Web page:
Microsoft takes two big leaps into the cloud

The software vendor has been something of a sleeping giant on cloud computing. But with Windows Azure and Office Web, it's waking up.

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Developers, he said, have to expose applications to end users via the Web while still focusing on things such as security and scalability behind the scenes. "This externalization and rethinking the role of IT — it's something that all enterprise organizations are going to have to face," Governor said.

Pitney Bowes Management Services Inc., which handles tasks such as mailing and shipping for corporate clients, is working with Microsoft to test an Azure version of an application for digitizing paper mail.

Terry Doeberl, director of business development at the Pitney Bowes Inc. unit, said one benefit of the cloud model is that it separates applications from the operating system layer, freeing IT from having to update apps on individual PCs.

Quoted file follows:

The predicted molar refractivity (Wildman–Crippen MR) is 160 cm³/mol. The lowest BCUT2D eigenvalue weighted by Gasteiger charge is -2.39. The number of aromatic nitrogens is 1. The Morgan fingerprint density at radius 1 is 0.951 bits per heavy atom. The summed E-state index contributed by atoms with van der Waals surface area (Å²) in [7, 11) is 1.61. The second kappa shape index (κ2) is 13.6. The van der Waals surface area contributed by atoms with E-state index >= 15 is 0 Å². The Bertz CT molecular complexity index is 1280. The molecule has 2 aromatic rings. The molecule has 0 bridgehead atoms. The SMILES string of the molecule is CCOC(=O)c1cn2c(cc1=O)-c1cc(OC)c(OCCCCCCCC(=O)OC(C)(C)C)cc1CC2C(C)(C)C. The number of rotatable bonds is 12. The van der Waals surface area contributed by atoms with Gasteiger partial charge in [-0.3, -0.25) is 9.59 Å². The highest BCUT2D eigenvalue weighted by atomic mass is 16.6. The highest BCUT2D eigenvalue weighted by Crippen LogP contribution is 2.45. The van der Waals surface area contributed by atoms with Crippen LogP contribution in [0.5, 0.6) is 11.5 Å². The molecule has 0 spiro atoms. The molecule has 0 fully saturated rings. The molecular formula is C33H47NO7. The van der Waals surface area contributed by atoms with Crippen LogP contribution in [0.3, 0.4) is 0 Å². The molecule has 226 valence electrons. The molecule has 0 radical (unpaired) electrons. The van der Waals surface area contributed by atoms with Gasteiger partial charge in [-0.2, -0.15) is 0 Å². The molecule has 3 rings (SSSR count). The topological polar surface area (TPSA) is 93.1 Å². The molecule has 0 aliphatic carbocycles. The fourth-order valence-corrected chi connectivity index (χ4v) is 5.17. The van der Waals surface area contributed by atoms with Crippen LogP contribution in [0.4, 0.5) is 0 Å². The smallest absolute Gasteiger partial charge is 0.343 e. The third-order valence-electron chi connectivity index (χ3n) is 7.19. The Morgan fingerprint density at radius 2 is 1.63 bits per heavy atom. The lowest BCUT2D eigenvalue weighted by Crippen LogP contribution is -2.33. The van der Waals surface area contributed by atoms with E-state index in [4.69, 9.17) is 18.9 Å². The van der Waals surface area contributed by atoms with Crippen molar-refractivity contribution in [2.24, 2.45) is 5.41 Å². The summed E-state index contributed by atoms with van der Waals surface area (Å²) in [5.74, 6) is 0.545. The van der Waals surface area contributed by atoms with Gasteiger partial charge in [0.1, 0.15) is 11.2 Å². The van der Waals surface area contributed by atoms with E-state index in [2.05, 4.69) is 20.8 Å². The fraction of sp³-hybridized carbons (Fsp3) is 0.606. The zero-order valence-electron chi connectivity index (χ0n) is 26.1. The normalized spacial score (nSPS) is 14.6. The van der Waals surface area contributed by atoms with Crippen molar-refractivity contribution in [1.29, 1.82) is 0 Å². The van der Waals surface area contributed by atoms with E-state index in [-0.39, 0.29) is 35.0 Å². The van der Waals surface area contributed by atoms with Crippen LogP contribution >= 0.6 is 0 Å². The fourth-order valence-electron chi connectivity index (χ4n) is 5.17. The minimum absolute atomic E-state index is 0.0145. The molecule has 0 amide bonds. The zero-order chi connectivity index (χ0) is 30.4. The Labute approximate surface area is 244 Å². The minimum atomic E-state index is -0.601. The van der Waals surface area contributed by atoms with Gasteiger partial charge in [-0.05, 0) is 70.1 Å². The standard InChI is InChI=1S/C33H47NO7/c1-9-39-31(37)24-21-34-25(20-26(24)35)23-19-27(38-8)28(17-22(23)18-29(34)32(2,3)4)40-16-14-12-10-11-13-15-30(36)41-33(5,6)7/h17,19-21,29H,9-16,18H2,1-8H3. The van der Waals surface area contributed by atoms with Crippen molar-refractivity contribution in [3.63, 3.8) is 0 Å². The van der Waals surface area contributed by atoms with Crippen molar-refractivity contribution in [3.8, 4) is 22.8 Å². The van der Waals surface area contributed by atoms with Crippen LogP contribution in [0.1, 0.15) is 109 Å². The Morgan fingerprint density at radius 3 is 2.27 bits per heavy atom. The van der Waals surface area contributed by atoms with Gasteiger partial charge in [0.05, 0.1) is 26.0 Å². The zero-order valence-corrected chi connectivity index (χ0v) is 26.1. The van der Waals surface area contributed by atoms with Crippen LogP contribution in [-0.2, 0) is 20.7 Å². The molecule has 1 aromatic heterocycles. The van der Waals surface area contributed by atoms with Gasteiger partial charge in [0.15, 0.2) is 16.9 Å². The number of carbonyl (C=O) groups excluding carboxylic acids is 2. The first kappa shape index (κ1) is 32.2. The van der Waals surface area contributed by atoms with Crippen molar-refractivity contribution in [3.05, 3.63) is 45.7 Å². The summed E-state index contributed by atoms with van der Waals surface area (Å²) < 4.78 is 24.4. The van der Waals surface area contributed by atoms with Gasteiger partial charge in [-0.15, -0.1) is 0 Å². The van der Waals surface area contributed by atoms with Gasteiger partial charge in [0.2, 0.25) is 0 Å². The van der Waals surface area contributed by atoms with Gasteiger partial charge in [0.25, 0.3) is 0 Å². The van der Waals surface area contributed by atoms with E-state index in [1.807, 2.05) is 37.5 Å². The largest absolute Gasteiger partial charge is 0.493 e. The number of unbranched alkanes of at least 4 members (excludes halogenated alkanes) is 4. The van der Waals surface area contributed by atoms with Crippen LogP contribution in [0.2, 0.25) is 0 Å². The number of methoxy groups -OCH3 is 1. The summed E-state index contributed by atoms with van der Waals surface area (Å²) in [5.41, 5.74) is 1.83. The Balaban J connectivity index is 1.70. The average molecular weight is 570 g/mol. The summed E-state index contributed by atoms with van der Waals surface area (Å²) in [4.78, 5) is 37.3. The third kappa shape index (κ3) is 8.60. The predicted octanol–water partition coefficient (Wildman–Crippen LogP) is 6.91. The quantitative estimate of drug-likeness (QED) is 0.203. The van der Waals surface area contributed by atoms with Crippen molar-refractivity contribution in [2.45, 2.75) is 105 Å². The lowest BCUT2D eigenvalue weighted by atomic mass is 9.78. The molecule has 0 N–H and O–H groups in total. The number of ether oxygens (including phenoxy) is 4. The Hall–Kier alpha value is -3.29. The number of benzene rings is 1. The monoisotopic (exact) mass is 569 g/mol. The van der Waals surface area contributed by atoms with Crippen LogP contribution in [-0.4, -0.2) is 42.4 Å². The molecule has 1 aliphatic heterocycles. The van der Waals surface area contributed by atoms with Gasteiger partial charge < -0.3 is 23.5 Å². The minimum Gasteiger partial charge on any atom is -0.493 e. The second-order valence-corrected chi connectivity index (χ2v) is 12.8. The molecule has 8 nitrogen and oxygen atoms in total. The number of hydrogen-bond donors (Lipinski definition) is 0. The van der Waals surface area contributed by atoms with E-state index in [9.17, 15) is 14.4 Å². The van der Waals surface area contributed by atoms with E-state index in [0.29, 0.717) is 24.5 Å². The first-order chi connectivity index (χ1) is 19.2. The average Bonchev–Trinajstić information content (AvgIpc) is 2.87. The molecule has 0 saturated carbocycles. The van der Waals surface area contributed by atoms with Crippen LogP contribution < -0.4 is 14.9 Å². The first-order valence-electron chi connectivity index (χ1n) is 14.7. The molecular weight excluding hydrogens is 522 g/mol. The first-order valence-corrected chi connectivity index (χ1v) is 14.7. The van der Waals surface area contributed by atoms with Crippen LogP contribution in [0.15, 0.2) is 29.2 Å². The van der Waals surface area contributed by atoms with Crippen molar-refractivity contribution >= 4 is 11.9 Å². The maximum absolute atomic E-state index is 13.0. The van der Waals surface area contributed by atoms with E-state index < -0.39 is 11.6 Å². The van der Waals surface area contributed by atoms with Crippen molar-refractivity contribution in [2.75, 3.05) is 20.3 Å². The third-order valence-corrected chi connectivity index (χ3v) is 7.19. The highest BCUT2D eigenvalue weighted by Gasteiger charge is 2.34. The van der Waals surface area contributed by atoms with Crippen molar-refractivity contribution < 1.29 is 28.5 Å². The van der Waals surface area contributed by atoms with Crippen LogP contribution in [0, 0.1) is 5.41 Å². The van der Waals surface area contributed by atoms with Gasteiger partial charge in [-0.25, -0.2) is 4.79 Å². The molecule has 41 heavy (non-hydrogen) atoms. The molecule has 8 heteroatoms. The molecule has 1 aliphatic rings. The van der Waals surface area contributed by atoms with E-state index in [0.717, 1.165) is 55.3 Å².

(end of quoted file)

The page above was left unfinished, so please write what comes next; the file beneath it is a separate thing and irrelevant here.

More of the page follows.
The same will apply to Office Web, which Microsoft plans to release late next year with the next version of the full Office suite.

The Office Web apps won't have all the features of their desktop siblings, said Chris Caposella, senior vice president of Microsoft's business division. And Office 2007's Ribbon user interface won't be included because it takes up too much screen space. Instead, Microsoft plans to modify the drop-down menus from earlier versions of Office.

IDC's Webster said it's impossible at this point to gauge how Office Web will do compared with Google Apps and other online suites. "But with something like 97% of the [desktop applications] market," she wrote in an e-mail, "Microsoft is certainly the very strong incumbent."

To maintain that wide of a lead, though, Microsoft will have to show that it can keep its head in the cloud.

Montalbano writes for the IDG News Service.

Copyright © 2008 IDG Communications, Inc.

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